Motesanib is a potent ATP-Competitive Inhibitor of VEGFR1/2/3

There are numerous growth factors involved in tumor angiogenesis, but foremost among them is the family of vascular endothelial growth factors (VEGFs). The VEGF family includes VEGFA, VEGFB, VEGFC, VEGFD, and placenta growth factor (PGF). These ligands bind with different affinities to three endothelial receptor tyrosine kinases (RTKs), such as VEGFR1, VEGFR2, and VEGFR3. Motesanib is a potent, orally bioavailable inhibitor of the VEGFR1/Flt1, VEGFR2/kinase domain receptor/Flk-1, VEGFR3/Flt4, platelet-derived growth factor receptor, and Kit receptors in preclinical models.

Motesanib inhibits human endothelial cell proliferation induced by VEGF, as well as vascular permeability induced by VEGF in mice. Oral administration of Motesanib potently inhibits VEGF-induced angiogenesis in the rat corneal model and induced regression of established A431 xenografts. In addition, Motesanib inhibits Kit and PDGFR, two RTKs related to VEGFR and implicated in the pathogenesis of several human cancers.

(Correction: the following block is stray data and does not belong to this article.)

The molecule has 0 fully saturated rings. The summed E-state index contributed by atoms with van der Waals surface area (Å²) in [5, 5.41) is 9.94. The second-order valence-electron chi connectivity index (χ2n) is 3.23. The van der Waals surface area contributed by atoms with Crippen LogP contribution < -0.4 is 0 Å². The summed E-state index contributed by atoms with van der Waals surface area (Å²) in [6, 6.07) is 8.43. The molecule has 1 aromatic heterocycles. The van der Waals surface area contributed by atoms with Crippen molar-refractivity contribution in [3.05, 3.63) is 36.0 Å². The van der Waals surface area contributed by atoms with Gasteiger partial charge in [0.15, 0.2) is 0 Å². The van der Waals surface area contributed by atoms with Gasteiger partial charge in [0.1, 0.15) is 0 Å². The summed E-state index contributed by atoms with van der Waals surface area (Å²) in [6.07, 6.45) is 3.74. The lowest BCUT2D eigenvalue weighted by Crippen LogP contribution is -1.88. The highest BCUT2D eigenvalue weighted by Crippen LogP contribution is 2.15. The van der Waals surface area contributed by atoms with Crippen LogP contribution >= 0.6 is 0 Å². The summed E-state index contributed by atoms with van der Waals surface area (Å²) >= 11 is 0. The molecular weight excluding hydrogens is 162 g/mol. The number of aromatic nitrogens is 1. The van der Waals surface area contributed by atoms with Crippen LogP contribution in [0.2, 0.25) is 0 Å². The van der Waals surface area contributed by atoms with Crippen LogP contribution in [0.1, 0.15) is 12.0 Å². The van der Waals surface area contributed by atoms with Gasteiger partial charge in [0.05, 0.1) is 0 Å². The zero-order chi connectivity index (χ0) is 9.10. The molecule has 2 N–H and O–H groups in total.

Motesanib is a potent ATP Competitive Inhibitor of VEGFR 1 2 3 2021 06 29 - Motesanib is a potent ATP-Competitive Inhibitor of VEGFR1/2/3

Motesanib inhibits VEGF-induced cellular proliferation and vascular permeability and induces tumor regression in vivo. Motesanib can be used for the treatment of cancer and has shown antiangiogenic and antitumor activity. Moreover, Motesanib inhibits VEGF-induced angiogenesis in a dose-dependent manner. Motesanib significantly inhibits angiogenesis, with an estimated ED50 of 4.9 mg/kg/d (AUC0-24=5.0 μg*h/mL; Cmax=2.1 μg/mL). Motesanib potently inhibits angiogenesis in a variety of in vivo models and induces regressions of large established tumor xenografts.

In conclusion, we have described the identification of AMG 706 and its characterization as a potent, orally bioavailable, novel multikinase inhibitor.

Anthony Polverino, et al. AMG 706, an oral, multikinase inhibitor that selectively targets vascular endothelial growth factor, platelet-derived growth factor, and kit receptors, potently inhibits angiogenesis and induces regression in tumor xenografts. Cancer Res. 2006 Sep 1;66(17):8715-21.